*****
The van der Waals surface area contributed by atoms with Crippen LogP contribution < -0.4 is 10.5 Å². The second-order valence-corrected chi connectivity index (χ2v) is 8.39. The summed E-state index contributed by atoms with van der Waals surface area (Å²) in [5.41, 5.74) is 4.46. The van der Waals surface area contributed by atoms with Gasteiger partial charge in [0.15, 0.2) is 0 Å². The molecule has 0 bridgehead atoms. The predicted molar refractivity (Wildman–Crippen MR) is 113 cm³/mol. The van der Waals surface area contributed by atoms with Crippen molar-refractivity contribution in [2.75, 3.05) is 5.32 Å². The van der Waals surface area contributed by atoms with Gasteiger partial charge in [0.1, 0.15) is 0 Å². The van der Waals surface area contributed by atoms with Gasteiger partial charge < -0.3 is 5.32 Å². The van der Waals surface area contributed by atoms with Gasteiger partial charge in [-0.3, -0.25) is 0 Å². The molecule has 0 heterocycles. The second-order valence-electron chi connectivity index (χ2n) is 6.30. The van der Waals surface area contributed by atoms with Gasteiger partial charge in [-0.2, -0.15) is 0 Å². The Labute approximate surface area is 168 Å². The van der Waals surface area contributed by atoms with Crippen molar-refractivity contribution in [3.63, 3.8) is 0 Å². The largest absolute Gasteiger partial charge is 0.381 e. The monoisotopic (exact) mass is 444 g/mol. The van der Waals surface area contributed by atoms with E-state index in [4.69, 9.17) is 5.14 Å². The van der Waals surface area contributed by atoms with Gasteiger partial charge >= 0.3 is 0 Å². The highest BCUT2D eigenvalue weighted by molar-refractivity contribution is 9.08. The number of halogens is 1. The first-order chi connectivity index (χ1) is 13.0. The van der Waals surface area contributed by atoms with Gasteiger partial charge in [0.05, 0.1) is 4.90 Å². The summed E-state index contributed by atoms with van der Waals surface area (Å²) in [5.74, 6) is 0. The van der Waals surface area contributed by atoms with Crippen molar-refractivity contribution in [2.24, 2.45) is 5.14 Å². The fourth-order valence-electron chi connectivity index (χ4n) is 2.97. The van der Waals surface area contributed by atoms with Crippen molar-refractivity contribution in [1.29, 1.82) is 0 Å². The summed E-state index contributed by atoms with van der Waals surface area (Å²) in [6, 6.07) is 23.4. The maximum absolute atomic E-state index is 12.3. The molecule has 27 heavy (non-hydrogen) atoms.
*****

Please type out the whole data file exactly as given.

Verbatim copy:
The van der Waals surface area contributed by atoms with Crippen LogP contribution < -0.4 is 10.5 Å². The second-order valence-corrected chi connectivity index (χ2v) is 8.39. The summed E-state index contributed by atoms with van der Waals surface area (Å²) in [5.41, 5.74) is 4.46. The van der Waals surface area contributed by atoms with Gasteiger partial charge in [0.15, 0.2) is 0 Å². The molecule has 0 bridgehead atoms. The predicted molar refractivity (Wildman–Crippen MR) is 113 cm³/mol. The van der Waals surface area contributed by atoms with Crippen molar-refractivity contribution in [2.75, 3.05) is 5.32 Å². The van der Waals surface area contributed by atoms with Gasteiger partial charge in [0.1, 0.15) is 0 Å². The van der Waals surface area contributed by atoms with Gasteiger partial charge < -0.3 is 5.32 Å². The van der Waals surface area contributed by atoms with Gasteiger partial charge in [-0.3, -0.25) is 0 Å². The molecule has 0 heterocycles. The second-order valence-electron chi connectivity index (χ2n) is 6.30. The van der Waals surface area contributed by atoms with Gasteiger partial charge in [-0.2, -0.15) is 0 Å². The Labute approximate surface area is 168 Å². The van der Waals surface area contributed by atoms with Crippen molar-refractivity contribution in [3.63, 3.8) is 0 Å². The largest absolute Gasteiger partial charge is 0.381 e. The monoisotopic (exact) mass is 444 g/mol. The van der Waals surface area contributed by atoms with E-state index in [4.69, 9.17) is 5.14 Å². The van der Waals surface area contributed by atoms with Gasteiger partial charge >= 0.3 is 0 Å². The highest BCUT2D eigenvalue weighted by molar-refractivity contribution is 9.08. The number of halogens is 1. The first-order chi connectivity index (χ1) is 13.0. The van der Waals surface area contributed by atoms with Gasteiger partial charge in [0.05, 0.1) is 4.90 Å². The summed E-state index contributed by atoms with van der Waals surface area (Å²) in [5.74, 6) is 0. The van der Waals surface area contributed by atoms with Crippen molar-refractivity contribution in [2.24, 2.45) is 5.14 Å². The fourth-order valence-electron chi connectivity index (χ4n) is 2.97. The van der Waals surface area contributed by atoms with Crippen molar-refractivity contribution in [1.29, 1.82) is 0 Å². The summed E-state index contributed by atoms with van der Waals surface area (Å²) in [6, 6.07) is 23.4. The maximum absolute atomic E-state index is 12.3. The molecule has 27 heavy (non-hydrogen) atoms.